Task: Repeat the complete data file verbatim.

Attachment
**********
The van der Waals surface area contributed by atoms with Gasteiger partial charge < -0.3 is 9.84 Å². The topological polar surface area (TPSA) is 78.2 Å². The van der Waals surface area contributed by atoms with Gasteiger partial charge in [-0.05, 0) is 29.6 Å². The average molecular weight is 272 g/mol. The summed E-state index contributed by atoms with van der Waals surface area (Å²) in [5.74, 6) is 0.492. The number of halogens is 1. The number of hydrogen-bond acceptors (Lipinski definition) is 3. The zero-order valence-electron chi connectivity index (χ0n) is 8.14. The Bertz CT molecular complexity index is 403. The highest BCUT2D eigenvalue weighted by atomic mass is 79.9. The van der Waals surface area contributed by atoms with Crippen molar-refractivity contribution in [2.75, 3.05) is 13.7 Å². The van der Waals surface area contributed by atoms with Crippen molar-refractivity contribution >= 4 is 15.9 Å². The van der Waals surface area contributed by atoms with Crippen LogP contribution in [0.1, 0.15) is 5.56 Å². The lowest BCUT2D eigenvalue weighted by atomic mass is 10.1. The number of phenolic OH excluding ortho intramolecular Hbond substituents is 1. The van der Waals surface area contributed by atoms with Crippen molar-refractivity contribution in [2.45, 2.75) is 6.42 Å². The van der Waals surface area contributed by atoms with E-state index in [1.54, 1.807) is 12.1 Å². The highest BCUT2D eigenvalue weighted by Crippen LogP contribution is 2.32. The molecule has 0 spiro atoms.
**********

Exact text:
The van der Waals surface area contributed by atoms with Gasteiger partial charge < -0.3 is 9.84 Å². The topological polar surface area (TPSA) is 78.2 Å². The van der Waals surface area contributed by atoms with Gasteiger partial charge in [-0.05, 0) is 29.6 Å². The average molecular weight is 272 g/mol. The summed E-state index contributed by atoms with van der Waals surface area (Å²) in [5.74, 6) is 0.492. The number of halogens is 1. The number of hydrogen-bond acceptors (Lipinski definition) is 3. The zero-order valence-electron chi connectivity index (χ0n) is 8.14. The Bertz CT molecular complexity index is 403. The highest BCUT2D eigenvalue weighted by atomic mass is 79.9. The van der Waals surface area contributed by atoms with Crippen molar-refractivity contribution in [2.75, 3.05) is 13.7 Å². The van der Waals surface area contributed by atoms with Crippen molar-refractivity contribution >= 4 is 15.9 Å². The van der Waals surface area contributed by atoms with Crippen LogP contribution in [0.1, 0.15) is 5.56 Å². The lowest BCUT2D eigenvalue weighted by atomic mass is 10.1. The number of phenolic OH excluding ortho intramolecular Hbond substituents is 1. The van der Waals surface area contributed by atoms with Crippen molar-refractivity contribution in [2.45, 2.75) is 6.42 Å². The van der Waals surface area contributed by atoms with E-state index in [1.54, 1.807) is 12.1 Å². The highest BCUT2D eigenvalue weighted by Crippen LogP contribution is 2.32. The molecule has 0 spiro atoms.